a) 3.16 delete the bracketed text in line five  and  add "all" after guarantee of ... ; insert "developed and " between the text in the next sentence which says women in....developing countries; remove the brackets in the rest of the text .

b) 3.21 revise end of first sentence by removing brackets and after environmentally sound basis insert " and greater investment in human resource development and the development of ... end sentence  with  "good governance".

3.22 Remove brackets on text.


The Zambian delegation negotiating team had no problem accepting the Revised Text with its very minor changes which preserved the core principles of the chapter. In accepting the chapter, the Zambian delegation was guided by and made specific reference to the Address to the Plenary by  the Head of the Zambian Delegation to Cairo on the Empowerment of women.


5.1 The Zambian  negotiating delegation accepted and in fact had argued for and persuaded the Holy  See to accept the changes to  the first sentence which had been revised from " While various concepts of the family...." to  " While various forms of the family" on the grounds that Zambia believed that :

" Families as social structures or entities can only exist in real nature as forms and not as concepts".
This position was unanimously endorsed by the delegates and although the Holy See initially made reservations, it accepted the change after informal consultations which included a lobby by the Zambian negotiating Team.

5.5 The Zambia delegation while accepting the rest of the chapter registered very strong reservations to the Revisions on this section sought by Islamic countries as a possible compromise with the EU and some Caribbean states.  The EU insisted that despite their participating in the Working Group they reserved their position to retain the original language which would make reference to "marriage, other unions, and the family " knowing clearly well that Islamic countries had labelled this conference a Conference on homosexuality on account of the words "other unions".  Zambia was the first to register a "counter" reservation to dropping the words "marriage"  followed by Zimbabwe and many other countries including the Holy See. It also successfully  persuaded Egypt to share the stance.  Zambia's strategy was that this reservation offered the Main Committee a negotiating position with the EU in addition to the legal status of the institution of marriage.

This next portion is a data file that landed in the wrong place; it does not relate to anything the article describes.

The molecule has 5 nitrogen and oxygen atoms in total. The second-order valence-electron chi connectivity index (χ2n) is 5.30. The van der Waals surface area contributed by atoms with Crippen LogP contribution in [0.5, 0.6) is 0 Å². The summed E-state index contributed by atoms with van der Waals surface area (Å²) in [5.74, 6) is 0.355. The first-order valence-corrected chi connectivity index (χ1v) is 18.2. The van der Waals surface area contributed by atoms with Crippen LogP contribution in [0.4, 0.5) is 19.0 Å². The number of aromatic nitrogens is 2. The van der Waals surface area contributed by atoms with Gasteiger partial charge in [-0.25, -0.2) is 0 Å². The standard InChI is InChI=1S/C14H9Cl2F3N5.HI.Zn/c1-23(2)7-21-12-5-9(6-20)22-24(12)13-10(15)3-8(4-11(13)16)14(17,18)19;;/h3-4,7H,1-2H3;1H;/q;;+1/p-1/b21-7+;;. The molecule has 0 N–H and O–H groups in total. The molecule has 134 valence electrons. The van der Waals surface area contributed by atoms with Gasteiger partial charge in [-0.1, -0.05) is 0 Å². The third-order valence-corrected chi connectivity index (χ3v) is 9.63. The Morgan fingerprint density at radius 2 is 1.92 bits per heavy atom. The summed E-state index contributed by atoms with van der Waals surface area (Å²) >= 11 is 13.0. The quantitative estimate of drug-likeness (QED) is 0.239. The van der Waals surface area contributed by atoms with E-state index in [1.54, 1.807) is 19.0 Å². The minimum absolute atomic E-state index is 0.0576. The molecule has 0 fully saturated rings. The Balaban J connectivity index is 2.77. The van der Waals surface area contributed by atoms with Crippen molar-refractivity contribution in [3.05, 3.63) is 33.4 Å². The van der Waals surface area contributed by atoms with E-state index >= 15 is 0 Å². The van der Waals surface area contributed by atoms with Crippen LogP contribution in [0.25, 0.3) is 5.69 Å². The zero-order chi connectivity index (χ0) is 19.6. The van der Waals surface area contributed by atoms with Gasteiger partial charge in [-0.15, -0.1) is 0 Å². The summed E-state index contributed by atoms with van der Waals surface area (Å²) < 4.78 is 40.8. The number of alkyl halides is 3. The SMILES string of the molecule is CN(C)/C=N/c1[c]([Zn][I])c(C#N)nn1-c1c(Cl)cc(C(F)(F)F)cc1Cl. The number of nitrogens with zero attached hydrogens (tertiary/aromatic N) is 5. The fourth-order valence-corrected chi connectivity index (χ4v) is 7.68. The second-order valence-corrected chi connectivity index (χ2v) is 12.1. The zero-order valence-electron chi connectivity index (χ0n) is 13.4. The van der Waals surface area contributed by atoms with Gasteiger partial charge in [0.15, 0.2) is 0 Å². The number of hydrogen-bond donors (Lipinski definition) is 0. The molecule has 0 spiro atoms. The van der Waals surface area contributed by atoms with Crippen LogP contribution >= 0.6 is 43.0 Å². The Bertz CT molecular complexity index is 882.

The Chairman therefore proposed a working group to examine a compromise. In its submissions to the Working Group, Zambia proposed the use of the terms " various forms of marriages and families" as the existence of diversity of the legal status of conjugal relationships in common law and otherwise would be respected. This was acceptable to the Caribbeans but not to the European Union. Zambia and Zimbabwe argued that our stance on "marriage" was also related to the need to empower governments to promote policies which would control cultural practices inimical to the status of women such as in "forced marriages" and also "sexual cleansing" practices  which promoted the transmission of killer diseases such as HIV\AIDS. Zambia argued, in trying to help the EU come out of its social policy dilemma that the proposed formulation suggested by Zambia assumed that unions other legal marriages are accepted in EU's common law and customary laws of many societies and therefore may not preclude social policies in support of peculiar forms. Furthermore, the phrasing does not assume issues of the gender forms in these marriages or their structure: monogamous or polygamous. The EU negotiators felt that  while the proposal was acceptable, they had no mandate from their Ministers to trade the language and would therefore go back to consult. There was a chance that this issue might be opened up during the Plenary by the EU. In this regard, Zambia must reserve the right to speak on it in defense of the institution of marriage as proposed above. 


The Zambian delegation to the main committee approved the revisions in chapter 6 and specifically 6.27 which included an insert in the sentence after "enable them to  (insert) 'have tenure and manage their lands'. It accepted the removal of the letter "s" within brackets in the words "indigenous peoples".


This was one of  the most contentious chapters because of the reference to "Fertility Regulation" , "Sexual and Reproductive Rights", "Sexual" , "Reproductive". After broad consultations there  was consensus over the terms "sexual and reproductive health" but not on " Fertility regulation" or reference to "Reproductive Rights."

7.1  The Zambian delegation submitted a compromise proposal to the working Group to consider "Fertility Decisions" instead of regulation as the later implied policy interventions and a technical definition by the WHO which referred to abortion after some informal consultations with some countries of the EU, the USA, Australia, and Zimbabwe. Two terms were proposed during this consultation under the Chairmanship of the USA . "Regulation of Fertility" and  "Fertility Decisions" . Later consultations with Holy See signalled that they would approve the concept of "Fertility Decisions" but countries with Research programmes on expanded definition of choice on Fertility regulation would not. Zambia's submission was that the concept of "Fertility decisions", does not carry any embedded meaning of abortion and could be so defined by the Conference as to refer to reproductive choices families or individuals are called upon, in nature, to make. It allows policy makers and health promoters a necessary imperative that in fertility issues individuals have the challenge and are primary actors in "deciding" within the bounds of national laws.  Intensive lobby persuaded the Holy See and its allies to accept in the working group, the compromise term of "regulation of fertility choices which are not against the law". This was a great compromise with the reservation by the Holy See that this did not signify that the Vatican approved abortion.